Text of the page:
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by Michael Seid and Kay Marie Ainsley, Managing Directors, MSA Worldwide.

When prospective franchisees begin to separate one franchise opportunity from another, one of the items they need to examine closely is in the training the system will provide them.

Running any business is a complex undertaking. Besides having to know how to prepare your products or deliver your services to your customers, you need to understand how to manage the business, how to hire and fire employees, how to advertise, how to do the books, how to make deposits and a thousand other small details. As a franchisee you will also have to do everything in compliance with the consistency standards of the franchisor. But, not all franchisors provide the same level of training to their franchisees or prepare their franchisees for success.

We will begin in this article to examine how to tell the difference between franchisors that are committed to training and those that are not. Next month, we will look at some of the techniques franchisors use to make certain you are prepared to operate your new business.

On the service, when it comes to training, many franchisors look alike. On average, they will be providing between one to five weeks of training to you as a franchisee. But, what if those five weeks of training are no more than working in an existing operation? Who trains your management team and your line staff? What happens when new products are launched or some of your management team quits and you need to replace and train your other personnel? This is when the difference between a great training program and a surface training program become critical.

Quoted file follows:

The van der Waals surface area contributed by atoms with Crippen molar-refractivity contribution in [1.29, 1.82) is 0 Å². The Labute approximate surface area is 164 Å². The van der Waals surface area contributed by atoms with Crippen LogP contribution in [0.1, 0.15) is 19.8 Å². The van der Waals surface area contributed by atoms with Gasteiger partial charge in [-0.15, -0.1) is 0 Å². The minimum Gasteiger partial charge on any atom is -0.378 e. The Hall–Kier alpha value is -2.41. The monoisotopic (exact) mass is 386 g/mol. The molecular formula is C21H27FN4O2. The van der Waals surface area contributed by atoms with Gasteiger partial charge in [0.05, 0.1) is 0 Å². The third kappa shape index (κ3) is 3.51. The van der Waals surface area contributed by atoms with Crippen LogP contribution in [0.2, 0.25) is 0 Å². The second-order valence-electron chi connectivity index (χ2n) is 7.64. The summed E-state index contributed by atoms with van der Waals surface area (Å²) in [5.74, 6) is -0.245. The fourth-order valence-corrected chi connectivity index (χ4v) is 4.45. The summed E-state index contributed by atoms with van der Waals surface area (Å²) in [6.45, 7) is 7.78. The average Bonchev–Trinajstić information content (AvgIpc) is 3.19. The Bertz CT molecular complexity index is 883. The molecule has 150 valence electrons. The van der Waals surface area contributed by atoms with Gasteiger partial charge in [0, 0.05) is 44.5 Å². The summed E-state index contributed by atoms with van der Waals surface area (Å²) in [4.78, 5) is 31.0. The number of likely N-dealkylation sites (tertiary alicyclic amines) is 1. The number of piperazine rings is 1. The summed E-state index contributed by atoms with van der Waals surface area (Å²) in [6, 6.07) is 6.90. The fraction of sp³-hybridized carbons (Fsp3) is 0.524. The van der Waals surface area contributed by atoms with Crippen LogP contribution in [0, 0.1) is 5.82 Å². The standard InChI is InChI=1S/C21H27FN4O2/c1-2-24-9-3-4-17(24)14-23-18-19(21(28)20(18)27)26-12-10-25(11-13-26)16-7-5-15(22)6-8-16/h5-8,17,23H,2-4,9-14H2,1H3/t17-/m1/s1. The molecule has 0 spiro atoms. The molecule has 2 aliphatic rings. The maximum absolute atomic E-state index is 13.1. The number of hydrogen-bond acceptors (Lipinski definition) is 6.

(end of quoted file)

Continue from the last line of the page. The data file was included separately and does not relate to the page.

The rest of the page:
You should always meet with your future franchisor at their headquarters and plan to spend considerable time with their training department before you sign the contract. If your franchisor is using a franchise broker, understand that it is their job to close the sale quickly and you may need to insist upon a face-to-face meeting with the franchisor at their headquarters. (This is one of the reasons that in Franchising for Dummies®, we recommend that you avoid franchise systems that have outsourced their franchise recruiting). Some of the questions you should be concerned with are:

  • Where does the training take place? How long is the initial training program and what, if any are the additional costs that you will need to pay in addition to your franchise fee?
  • Who does the franchisor require to attend training? Are there criteria established for ensuring that you are prepared to operate the business once training is completed? Simply spending time in the franchisor’s training program may not be sufficient for everyone. The best person to tell you if you are ready for the challenge of operating the franchised business is the franchisor.
  • Can you bring your managers and initial staff to training? If they are not on board with you yet (which is fairly typical) can they attend training classes after they are hired? How much will this additional training cost you?